What if I’m self-employed or an independent contractor?

Self-employed individuals can opt-in and make premium payments.

What are the benefits for employees?

Eligible recipients must have worked 820 hours during a “qualified period,” which is generally the last four full calendar quarters or first four of the last five full calendar quarters. The amount of eligible pay varies depending on salary and other factors. Also, employees have to make weekly filings in order to receive benefits. The benefits are portable meaning an employee can aggregate hours among multiple employers during the qualifying period.

What are the different types of Paid Family and Medical Leave?

See this link for more examples.

Medical: Employee’s own serious health condition.  Serious health condition requiring overnight stay in hospital or medical facility, incapacity or 3+ days and treatment by a healthcare provider, chronic conditions, pregnancy, and pregnancy-related conditions.

Family: Bonding after adoption, birth, or foster placement of a child (any parent), caring for a family member during a serious health condition, and certain military leave.  The definition of “family” is broader than under FMLA (which includes a spouse, parent, or dependent child) whereas under the Paid Family and Medical Leave program it includes grandchildren, grandparents, siblings, registered domestic partners, children (regardless of age or capacity), parents-in-law, grandparents-in-law.  Paid protected leave.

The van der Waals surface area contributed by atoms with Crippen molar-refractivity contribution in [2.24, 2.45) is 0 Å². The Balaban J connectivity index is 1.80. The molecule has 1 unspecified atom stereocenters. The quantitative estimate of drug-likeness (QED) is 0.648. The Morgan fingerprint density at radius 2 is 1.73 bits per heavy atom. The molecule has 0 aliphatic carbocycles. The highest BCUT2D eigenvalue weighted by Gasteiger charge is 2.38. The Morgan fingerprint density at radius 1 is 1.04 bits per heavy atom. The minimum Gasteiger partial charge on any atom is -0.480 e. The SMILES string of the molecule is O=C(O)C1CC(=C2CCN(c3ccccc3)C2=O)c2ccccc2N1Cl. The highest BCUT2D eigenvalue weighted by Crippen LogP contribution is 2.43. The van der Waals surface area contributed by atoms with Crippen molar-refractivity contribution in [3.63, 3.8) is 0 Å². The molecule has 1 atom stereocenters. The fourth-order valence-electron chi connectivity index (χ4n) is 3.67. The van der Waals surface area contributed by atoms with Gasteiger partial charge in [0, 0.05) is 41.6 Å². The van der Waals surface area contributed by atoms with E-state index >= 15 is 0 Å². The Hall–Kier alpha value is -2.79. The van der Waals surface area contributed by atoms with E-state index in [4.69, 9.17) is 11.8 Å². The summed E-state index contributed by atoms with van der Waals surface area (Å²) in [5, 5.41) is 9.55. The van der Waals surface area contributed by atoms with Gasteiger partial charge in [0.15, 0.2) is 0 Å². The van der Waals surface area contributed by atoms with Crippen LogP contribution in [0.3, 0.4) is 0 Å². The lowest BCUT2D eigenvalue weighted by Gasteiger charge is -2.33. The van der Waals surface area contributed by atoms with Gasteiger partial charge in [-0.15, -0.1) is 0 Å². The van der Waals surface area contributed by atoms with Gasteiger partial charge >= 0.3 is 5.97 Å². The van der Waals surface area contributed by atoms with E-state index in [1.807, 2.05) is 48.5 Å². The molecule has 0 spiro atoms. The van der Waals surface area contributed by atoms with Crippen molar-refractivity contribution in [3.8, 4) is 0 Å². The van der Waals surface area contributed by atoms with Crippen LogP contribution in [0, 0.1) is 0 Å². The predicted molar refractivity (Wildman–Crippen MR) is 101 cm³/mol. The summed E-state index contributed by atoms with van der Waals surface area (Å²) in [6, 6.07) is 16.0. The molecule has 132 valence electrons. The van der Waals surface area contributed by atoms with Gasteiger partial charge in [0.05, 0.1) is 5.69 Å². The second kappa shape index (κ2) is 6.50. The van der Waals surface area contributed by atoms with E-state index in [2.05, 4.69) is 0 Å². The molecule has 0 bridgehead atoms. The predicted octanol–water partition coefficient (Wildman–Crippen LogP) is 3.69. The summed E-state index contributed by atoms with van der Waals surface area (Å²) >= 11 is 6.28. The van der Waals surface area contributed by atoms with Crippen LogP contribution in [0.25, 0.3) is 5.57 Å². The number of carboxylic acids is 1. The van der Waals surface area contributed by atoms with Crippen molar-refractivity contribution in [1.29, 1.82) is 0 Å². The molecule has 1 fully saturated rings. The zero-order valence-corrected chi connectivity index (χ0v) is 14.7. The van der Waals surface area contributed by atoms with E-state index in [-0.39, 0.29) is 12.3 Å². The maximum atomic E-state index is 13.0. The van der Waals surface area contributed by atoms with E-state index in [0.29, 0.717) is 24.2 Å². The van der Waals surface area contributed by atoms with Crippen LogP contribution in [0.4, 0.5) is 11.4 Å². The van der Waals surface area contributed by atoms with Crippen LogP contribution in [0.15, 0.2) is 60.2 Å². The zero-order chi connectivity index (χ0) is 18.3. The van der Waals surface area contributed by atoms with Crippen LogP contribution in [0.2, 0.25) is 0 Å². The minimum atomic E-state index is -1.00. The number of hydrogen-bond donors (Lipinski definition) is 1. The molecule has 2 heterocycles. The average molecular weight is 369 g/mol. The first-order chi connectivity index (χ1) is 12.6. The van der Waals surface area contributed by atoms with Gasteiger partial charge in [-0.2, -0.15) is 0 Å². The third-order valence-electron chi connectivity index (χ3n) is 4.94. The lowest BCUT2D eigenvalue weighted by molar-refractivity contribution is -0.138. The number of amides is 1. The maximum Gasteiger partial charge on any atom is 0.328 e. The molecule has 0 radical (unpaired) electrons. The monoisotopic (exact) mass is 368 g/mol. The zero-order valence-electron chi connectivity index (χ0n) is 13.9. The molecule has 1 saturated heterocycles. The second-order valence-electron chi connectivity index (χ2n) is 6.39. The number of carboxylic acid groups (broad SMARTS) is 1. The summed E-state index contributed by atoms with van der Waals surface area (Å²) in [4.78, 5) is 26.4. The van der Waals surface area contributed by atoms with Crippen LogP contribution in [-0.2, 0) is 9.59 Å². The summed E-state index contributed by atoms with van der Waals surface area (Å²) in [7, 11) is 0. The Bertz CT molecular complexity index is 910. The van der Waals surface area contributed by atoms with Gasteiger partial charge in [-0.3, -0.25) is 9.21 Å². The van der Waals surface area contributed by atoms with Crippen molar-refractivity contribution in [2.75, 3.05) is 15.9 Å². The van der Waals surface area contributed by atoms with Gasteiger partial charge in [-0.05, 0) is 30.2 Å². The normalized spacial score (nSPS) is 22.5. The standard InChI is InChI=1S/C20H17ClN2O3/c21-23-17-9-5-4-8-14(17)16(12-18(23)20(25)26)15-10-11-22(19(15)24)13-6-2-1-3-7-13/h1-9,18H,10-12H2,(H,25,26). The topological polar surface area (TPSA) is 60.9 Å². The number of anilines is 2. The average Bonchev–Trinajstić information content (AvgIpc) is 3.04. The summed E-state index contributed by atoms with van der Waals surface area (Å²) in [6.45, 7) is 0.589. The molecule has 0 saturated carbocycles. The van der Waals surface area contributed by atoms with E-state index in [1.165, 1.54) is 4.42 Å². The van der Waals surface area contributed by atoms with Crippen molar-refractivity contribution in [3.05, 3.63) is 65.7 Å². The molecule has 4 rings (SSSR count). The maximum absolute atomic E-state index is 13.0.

As an employer what do I need to do for my employees in preparation for this policy?

Give notice to all employees regarding this new policy and their rights under the policy. Employers must:

  • Display a poster (not yet available).
  • Provide notice of rights (not yet available) to employees within 5 business days of the 7th consecutive day of absence due to family or medical leave.
  • Be proactive in notifying employees of such rights. If you know an employee has a serious health condition or caring for someone then give them the notice.

What if I already have a paid time off policy that could be used for similar purposes?

It’s always advisable to consult with the state, a lawyer, or HR professional to decide how to handle the new program or policy already used by your business. In some cases, businesses might offer both and let the employee decide. Employers can optionally supplement this leave.

Do I need to update my Employee Handbook?

Yes, businesses should begin updating handbooks, however, some businesses might wait until display posters and notices are made available. If a business:

  1. Allows supplement, then reflect it in the handbook. Include employees can’t receive more than 100% of their wages on the same day.
  2. Has a parental leave benefit already in place, it might be advisable to condition an employee applying for Paid Family and Medical Leave as well.

It is also important to train management on the new program and that it applies to them as well.

For additional guidance on paid family and medical leave in Washington, contact Foundry Law Group today.